Depositing money at brokerages

TD Ameritrade offers a very fast ACH system for funds transfers. Recently, after setting up two new links to my bank accounts, I used the system to move some money from one account to another. That however seemed to trip them up and their compliance department sent me a secure message telling me not to use their ACH system to transfer money. In addition, they pointed out that, at their discretion, money pulled in using their ACH system can be held for up to 60 days before I can withdraw it.

Funds deposited electronically may be withdrawn three (3) business days after settlement date. However, all electronic deposits are subject to review and may be restricted for 60 days.

If I sent them a check, the funds can be withdrawn in six business days; there are no further restrictions after six business days. If I use ACH, there could be restrictions for up to 60 days.

Transferring money

My current paycheck goes into the Fidelity mySmartCash account. I had setup the mySmartCash account a few years ago for its very good BillPay system and availability of market rate money market funds. But now that the market rate for money market funds is very low compared to online savings accounts, I have been pulling out any excess money and moving them to the savings account (I am using Alliant Credit Union’s savings account) whenever my paycheck is credited. (I know I know, I should update my direct deposit instructions…).

To transfer the money, I do not use Fidelity’s ACH system. Instead, I write a check against the mySmartCash account and deposit into one of Alliant CU’s network of ATMs. The result: I start earning interest on the day of deposit (say Thursday). The mySmartCash account is debited only on the following Monday.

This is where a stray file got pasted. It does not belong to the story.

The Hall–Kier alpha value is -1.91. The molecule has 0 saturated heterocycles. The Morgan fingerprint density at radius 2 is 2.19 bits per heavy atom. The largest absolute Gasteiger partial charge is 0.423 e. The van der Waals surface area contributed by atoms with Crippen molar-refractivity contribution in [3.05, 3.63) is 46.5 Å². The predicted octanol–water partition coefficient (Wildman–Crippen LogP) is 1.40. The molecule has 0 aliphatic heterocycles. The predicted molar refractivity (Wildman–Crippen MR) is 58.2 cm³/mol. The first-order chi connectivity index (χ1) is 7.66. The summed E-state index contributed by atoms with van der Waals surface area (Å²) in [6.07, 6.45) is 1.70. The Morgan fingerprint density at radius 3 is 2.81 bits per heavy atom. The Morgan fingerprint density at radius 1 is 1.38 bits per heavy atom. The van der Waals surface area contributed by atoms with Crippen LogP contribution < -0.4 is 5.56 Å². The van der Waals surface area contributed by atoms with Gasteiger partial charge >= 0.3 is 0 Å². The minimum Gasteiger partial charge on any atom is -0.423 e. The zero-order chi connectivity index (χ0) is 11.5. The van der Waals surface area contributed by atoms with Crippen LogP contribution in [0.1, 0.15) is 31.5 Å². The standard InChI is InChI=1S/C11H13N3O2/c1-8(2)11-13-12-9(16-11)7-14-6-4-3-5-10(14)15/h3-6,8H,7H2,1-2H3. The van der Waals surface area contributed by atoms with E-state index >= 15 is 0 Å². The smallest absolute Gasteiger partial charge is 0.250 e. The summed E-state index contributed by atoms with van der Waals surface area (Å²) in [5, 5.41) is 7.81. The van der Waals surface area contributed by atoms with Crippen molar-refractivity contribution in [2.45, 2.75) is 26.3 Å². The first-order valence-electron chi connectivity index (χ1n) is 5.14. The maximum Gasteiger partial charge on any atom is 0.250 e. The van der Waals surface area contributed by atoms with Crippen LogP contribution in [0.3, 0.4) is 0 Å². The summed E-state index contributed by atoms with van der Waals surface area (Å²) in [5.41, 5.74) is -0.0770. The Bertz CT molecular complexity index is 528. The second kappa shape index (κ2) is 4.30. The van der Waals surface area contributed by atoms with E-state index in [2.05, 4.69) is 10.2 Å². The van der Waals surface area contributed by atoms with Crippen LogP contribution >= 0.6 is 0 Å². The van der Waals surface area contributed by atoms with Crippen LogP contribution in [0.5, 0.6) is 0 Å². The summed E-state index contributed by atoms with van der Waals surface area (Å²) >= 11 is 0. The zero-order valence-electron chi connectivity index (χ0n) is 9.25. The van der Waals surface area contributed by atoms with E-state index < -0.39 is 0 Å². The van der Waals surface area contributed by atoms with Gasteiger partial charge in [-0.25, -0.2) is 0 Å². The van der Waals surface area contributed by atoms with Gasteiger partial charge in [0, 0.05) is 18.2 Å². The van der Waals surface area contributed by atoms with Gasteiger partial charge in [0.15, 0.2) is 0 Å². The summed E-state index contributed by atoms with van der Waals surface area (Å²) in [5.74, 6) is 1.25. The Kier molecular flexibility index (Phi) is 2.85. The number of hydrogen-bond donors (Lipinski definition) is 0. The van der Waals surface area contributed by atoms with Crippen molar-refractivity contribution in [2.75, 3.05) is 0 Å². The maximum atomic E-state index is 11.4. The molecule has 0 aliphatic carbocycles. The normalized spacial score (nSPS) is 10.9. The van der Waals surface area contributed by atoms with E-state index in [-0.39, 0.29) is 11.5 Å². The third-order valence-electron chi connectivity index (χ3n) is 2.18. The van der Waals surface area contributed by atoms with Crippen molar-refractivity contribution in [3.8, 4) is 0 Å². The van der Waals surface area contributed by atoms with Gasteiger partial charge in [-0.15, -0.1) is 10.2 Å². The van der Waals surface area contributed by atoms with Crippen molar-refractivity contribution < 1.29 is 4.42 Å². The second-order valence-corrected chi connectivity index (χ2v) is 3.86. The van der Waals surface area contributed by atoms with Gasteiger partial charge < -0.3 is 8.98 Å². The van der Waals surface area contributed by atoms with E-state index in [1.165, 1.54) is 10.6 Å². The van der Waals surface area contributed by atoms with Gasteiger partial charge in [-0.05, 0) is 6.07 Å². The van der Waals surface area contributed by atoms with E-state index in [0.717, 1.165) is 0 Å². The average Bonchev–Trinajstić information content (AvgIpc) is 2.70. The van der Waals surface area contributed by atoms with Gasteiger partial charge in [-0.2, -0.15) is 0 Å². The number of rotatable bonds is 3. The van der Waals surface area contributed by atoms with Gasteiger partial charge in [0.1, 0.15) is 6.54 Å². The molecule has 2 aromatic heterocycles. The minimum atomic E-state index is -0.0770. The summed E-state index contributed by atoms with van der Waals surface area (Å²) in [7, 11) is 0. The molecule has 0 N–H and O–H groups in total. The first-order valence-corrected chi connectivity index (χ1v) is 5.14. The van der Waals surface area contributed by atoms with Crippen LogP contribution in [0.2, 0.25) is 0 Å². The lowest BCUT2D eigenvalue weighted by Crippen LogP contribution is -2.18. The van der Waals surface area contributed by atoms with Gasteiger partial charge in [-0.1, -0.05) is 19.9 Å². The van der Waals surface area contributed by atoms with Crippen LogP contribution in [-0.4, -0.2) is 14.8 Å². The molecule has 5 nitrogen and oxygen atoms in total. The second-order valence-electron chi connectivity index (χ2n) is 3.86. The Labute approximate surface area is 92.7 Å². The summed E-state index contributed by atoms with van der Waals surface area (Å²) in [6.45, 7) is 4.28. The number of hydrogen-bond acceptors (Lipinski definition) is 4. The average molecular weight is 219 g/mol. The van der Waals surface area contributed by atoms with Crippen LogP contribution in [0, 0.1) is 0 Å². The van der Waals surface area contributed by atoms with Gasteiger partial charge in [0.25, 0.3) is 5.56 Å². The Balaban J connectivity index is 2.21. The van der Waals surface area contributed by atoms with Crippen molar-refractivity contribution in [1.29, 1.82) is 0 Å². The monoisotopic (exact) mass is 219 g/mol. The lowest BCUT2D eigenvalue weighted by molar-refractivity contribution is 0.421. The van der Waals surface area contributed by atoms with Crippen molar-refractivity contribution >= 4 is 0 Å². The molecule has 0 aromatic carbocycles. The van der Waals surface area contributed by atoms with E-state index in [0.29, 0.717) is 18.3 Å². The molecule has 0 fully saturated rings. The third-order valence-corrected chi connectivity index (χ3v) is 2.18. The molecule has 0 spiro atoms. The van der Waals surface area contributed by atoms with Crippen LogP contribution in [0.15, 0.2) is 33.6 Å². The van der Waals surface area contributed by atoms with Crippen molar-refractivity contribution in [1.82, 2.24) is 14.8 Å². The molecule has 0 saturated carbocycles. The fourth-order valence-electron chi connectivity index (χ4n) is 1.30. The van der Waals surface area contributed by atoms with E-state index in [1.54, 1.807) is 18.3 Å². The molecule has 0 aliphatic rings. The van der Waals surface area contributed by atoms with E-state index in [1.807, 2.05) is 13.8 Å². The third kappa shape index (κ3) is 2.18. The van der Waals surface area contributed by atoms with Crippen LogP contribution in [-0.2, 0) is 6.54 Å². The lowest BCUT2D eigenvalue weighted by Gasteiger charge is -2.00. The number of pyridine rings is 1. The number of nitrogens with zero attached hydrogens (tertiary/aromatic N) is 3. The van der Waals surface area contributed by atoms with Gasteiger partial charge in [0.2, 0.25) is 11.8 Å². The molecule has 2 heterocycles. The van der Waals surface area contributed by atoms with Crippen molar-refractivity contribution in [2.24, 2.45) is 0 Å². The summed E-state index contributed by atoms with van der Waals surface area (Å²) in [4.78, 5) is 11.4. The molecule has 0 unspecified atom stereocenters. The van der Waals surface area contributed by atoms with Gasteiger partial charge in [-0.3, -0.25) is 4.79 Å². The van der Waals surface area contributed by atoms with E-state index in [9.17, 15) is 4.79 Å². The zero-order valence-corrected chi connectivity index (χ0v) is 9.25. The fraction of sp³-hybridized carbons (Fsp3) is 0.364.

Similarly, when I have money to transfer out from TD Ameritrade, I write a check against that account and deposit it into the Alliant’s network of ATMs. I no longer use TD Ameritrade’s ACH system.

Paying for taxes

To pay for state and federal taxes, I used checks instead of ACH. This gives me additional float of the funds before the debit.

Conclusion

On surface the ACH system is a very efficient means of money transfer, however because of its relatively lack of security for the bank “pulling” the money, many financial institutions have chosen to impose limits on these transactions. Some of the liability issues are discussed in the following post on BankDeals:

If a bank initiates an ACH credit to another bank, that ACH credit cannot be recalled. So if a bad guy somehow got into a Provident account and transferred all the money out, Provident would be liable to the account holder (assuming it was a consumer — not a business — account) and it would have no easy way to get the money back from the bank to which it was sent.

On the other hand, if another bank initiates an ACH debit from a Provident account, then NACHA rules allow Provident to reverse the transaction — no questions asked — for 60 days if they can produce a Written Statement Under Penalty of Perjury (WSUPP) from the account holder. They are under no obligation to investigate the legitimacy of the WSUPP.

Refinance Still In Progress

This is a short update about my refinance, which was started about one month ago. It is still in progress. The appraisal has been done, value came up to be OK but the credit union is swamped with applications.

According to the loan officer, they are currently processing applications submitted in the second week of September. They will reach my case some time near the end of this month. I asked about the rate lock expiry (60 days). The loan officer told me that they will honor the rate if they could not process the loan by the lock expiry date.

I sure hope she is correct.